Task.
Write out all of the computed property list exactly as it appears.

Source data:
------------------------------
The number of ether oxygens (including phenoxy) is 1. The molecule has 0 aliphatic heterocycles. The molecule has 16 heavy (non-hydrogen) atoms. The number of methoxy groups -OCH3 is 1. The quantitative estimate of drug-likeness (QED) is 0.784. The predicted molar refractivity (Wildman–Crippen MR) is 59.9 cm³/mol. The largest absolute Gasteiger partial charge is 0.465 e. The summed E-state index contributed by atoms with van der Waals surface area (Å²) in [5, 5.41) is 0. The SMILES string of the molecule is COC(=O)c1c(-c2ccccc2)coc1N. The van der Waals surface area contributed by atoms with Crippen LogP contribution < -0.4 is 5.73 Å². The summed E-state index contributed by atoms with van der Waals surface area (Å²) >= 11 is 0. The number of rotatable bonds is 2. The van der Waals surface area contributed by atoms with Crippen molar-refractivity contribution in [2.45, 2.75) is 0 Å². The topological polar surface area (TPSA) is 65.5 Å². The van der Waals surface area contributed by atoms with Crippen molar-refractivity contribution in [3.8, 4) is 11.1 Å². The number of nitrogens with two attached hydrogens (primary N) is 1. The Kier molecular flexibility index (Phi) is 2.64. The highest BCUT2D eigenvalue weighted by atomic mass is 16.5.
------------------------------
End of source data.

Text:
The number of ether oxygens (including phenoxy) is 1. The molecule has 0 aliphatic heterocycles. The molecule has 16 heavy (non-hydrogen) atoms. The number of methoxy groups -OCH3 is 1. The quantitative estimate of drug-likeness (QED) is 0.784. The predicted molar refractivity (Wildman–Crippen MR) is 59.9 cm³/mol. The largest absolute Gasteiger partial charge is 0.465 e. The summed E-state index contributed by atoms with van der Waals surface area (Å²) in [5, 5.41) is 0. The SMILES string of the molecule is COC(=O)c1c(-c2ccccc2)coc1N. The van der Waals surface area contributed by atoms with Crippen LogP contribution < -0.4 is 5.73 Å². The summed E-state index contributed by atoms with van der Waals surface area (Å²) >= 11 is 0. The number of rotatable bonds is 2. The van der Waals surface area contributed by atoms with Crippen molar-refractivity contribution in [2.45, 2.75) is 0 Å². The topological polar surface area (TPSA) is 65.5 Å². The van der Waals surface area contributed by atoms with Crippen molar-refractivity contribution in [3.8, 4) is 11.1 Å². The number of nitrogens with two attached hydrogens (primary N) is 1. The Kier molecular flexibility index (Phi) is 2.64. The highest BCUT2D eigenvalue weighted by atomic mass is 16.5.